Different uses of 'used to'

Different uses of 'used to'

Do you know the difference between I used to drive on the left and I'm used to driving on the left? Test what you know with interactive exercises and read the explanation to help you.

Look at these examples to see how used to, get used to and be used to are used.

I used to want to be a lawyer but then I realised how hard they work!
How's Boston? Are you used to the cold weather yet?
No matter how many times I fly, I'll never get used to take-off and landing!

Try this exercise to test your grammar.

Grammar test 1

'used to' + infinitive and 'be' or 'get used to' + '-ing': Grammar test 1

Read the explanation to learn more.

Grammar explanation

Used to + infinitive and be/get used to + -ing look similar but they have very different uses.

used to

We use used to + infinitive to talk about a past situation that is no longer true. It tells us that there was a repeated action or state in the past which has now changed.

She used to be a long-distance runner when she was younger.
I didn't use to sleep very well, but then I started doing yoga and it really helps.
Did you use to come here as a child?

be used to and get used to

Be used to means 'be familiar with' or 'be accustomed to'.

She's used to the city now and doesn't get lost any more.
He wasn't used to walking so much and his legs hurt after the hike.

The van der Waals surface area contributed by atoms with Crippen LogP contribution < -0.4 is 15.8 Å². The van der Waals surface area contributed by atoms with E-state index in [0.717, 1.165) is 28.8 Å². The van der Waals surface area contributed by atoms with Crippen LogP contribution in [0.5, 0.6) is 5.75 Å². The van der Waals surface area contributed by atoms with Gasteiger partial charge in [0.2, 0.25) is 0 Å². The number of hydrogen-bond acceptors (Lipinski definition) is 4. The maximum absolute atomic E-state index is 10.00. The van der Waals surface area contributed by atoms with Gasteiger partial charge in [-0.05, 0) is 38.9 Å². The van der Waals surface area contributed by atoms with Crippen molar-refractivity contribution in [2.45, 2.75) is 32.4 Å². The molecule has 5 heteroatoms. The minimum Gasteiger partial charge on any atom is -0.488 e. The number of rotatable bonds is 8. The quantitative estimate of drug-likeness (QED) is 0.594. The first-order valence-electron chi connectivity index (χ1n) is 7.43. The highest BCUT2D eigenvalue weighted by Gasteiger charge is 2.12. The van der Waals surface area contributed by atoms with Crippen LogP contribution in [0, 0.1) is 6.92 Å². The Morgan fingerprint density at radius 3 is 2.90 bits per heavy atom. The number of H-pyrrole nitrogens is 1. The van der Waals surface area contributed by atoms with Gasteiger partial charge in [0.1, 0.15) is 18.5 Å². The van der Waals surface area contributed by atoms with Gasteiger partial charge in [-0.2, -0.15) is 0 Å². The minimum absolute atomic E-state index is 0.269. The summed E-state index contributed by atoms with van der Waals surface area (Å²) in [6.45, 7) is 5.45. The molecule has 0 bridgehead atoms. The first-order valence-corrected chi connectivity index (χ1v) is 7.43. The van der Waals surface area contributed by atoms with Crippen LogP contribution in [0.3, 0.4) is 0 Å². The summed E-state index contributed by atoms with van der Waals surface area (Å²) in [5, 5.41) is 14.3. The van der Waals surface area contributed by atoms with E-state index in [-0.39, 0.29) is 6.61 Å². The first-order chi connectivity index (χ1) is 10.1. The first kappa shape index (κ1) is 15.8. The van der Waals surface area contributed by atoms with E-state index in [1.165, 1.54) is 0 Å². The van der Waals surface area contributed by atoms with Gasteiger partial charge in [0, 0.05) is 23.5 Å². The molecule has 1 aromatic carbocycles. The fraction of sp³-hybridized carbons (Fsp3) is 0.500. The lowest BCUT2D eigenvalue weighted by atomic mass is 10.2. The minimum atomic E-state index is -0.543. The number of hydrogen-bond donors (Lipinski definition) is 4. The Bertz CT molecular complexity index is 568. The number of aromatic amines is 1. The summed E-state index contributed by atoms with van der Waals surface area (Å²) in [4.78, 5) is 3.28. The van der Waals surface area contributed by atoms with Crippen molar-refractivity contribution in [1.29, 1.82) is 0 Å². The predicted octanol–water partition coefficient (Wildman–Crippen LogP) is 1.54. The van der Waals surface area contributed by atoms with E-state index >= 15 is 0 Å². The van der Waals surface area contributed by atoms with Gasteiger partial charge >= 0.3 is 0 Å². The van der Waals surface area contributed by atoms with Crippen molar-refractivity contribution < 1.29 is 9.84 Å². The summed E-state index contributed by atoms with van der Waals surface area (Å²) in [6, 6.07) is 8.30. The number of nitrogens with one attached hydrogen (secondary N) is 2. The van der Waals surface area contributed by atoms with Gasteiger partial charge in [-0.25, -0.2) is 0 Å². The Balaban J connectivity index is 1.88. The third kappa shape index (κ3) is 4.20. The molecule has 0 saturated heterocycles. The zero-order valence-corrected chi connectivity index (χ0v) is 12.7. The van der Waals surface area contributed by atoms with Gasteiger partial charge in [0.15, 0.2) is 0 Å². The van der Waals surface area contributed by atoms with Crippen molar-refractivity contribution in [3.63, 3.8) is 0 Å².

I'm a teacher so I'm used to speaking in public.

We use get used to to talk about the process of becoming familiar with something.  

I'm finding this new job hard but I'm sure I'll get used to it soon.
It took my mother years to get used to living in London after moving from Pakistan.
I'm getting used to the noise now. I found it really stressful when I first moved in.

Be used to and get used to are followed by a noun, pronoun or the -ing form of a verb, and can be used about the past, present or future.

Do this exercise to test your grammar again.

Grammar test 2

'used to' + infinitive and 'be' or 'get used to' + '-ing': Grammar test 2

Language level

Average: 4.1 (164 votes)

Submitted by howtosay_ on Fri, 22/09/2023 - 01:21

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Hello, dear teachers and team!

Could you please help me by saying which option is correct:

1. I am used not to be dependent on somebody.

2, I am not used to be dependent on somebody.

3. I am used to not having conflicts at work.

4. I am not used to having conflicts at work.

Finding your website has been a real treasure. Thank you so much for your consistent help and I'm grateful for the answer to this post beforehand!!!

Hi howtosay_,

We are always glad to hear what learners think of our website. Thanks for your kind comment!

Sentence 1 is not correct because of the position of "not". It should be as in sentence 2. Also in 1 and 2, change "be" to "being" because "to be (not) used to" should be followed by the -ing verb form (or otherwise a noun or pronoun): I am not used to being dependent on somebody.

Sentences 3 and 4 are both correct. They can both mean that the person doesn't have conflicts at work, and this is the usual situation. But alternatively, 4 may suggest that the person does actually have conflicts at work, but feels unaccustomed to it. It's a small difference, and probably unimportant.